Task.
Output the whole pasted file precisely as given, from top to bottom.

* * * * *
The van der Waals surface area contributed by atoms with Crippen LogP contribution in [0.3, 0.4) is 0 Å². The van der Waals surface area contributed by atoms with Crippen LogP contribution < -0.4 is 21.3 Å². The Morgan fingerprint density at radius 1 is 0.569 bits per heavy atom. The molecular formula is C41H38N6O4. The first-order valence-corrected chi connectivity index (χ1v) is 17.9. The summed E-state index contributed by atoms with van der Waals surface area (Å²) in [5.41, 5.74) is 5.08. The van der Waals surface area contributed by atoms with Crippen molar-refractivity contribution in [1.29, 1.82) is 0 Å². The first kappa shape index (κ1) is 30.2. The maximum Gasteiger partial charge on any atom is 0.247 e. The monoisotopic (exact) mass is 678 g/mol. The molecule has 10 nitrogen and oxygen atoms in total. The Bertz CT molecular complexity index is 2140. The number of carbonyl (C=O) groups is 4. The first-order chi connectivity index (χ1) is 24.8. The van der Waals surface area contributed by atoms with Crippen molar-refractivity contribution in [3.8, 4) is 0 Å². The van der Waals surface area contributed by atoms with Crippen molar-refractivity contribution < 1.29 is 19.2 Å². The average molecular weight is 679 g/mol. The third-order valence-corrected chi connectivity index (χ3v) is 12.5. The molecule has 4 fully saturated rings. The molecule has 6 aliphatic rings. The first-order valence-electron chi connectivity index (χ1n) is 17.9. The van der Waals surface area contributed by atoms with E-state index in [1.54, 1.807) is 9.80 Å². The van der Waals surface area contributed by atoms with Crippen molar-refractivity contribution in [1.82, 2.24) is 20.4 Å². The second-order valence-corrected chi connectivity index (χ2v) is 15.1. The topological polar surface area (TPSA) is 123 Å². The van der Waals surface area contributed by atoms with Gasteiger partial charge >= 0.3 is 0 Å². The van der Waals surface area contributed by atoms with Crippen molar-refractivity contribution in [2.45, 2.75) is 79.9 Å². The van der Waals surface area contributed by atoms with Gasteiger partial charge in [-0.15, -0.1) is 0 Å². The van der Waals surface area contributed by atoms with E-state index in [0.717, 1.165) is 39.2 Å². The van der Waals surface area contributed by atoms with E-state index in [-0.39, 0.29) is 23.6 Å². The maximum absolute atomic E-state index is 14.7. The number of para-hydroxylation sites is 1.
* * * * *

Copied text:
The van der Waals surface area contributed by atoms with Crippen LogP contribution in [0.3, 0.4) is 0 Å². The van der Waals surface area contributed by atoms with Crippen LogP contribution < -0.4 is 21.3 Å². The Morgan fingerprint density at radius 1 is 0.569 bits per heavy atom. The molecular formula is C41H38N6O4. The first-order valence-corrected chi connectivity index (χ1v) is 17.9. The summed E-state index contributed by atoms with van der Waals surface area (Å²) in [5.41, 5.74) is 5.08. The van der Waals surface area contributed by atoms with Crippen molar-refractivity contribution in [1.29, 1.82) is 0 Å². The first kappa shape index (κ1) is 30.2. The maximum Gasteiger partial charge on any atom is 0.247 e. The monoisotopic (exact) mass is 678 g/mol. The molecule has 10 nitrogen and oxygen atoms in total. The Bertz CT molecular complexity index is 2140. The number of carbonyl (C=O) groups is 4. The first-order chi connectivity index (χ1) is 24.8. The van der Waals surface area contributed by atoms with Crippen molar-refractivity contribution in [3.8, 4) is 0 Å². The van der Waals surface area contributed by atoms with Crippen molar-refractivity contribution < 1.29 is 19.2 Å². The average molecular weight is 679 g/mol. The third-order valence-corrected chi connectivity index (χ3v) is 12.5. The molecule has 4 fully saturated rings. The molecule has 6 aliphatic rings. The first-order valence-electron chi connectivity index (χ1n) is 17.9. The van der Waals surface area contributed by atoms with E-state index in [1.54, 1.807) is 9.80 Å². The van der Waals surface area contributed by atoms with Crippen molar-refractivity contribution in [1.82, 2.24) is 20.4 Å². The second-order valence-corrected chi connectivity index (χ2v) is 15.1. The topological polar surface area (TPSA) is 123 Å². The van der Waals surface area contributed by atoms with Gasteiger partial charge >= 0.3 is 0 Å². The van der Waals surface area contributed by atoms with Crippen molar-refractivity contribution in [2.45, 2.75) is 79.9 Å². The van der Waals surface area contributed by atoms with Gasteiger partial charge in [-0.15, -0.1) is 0 Å². The van der Waals surface area contributed by atoms with E-state index in [0.717, 1.165) is 39.2 Å². The van der Waals surface area contributed by atoms with E-state index in [-0.39, 0.29) is 23.6 Å². The maximum absolute atomic E-state index is 14.7. The number of para-hydroxylation sites is 1.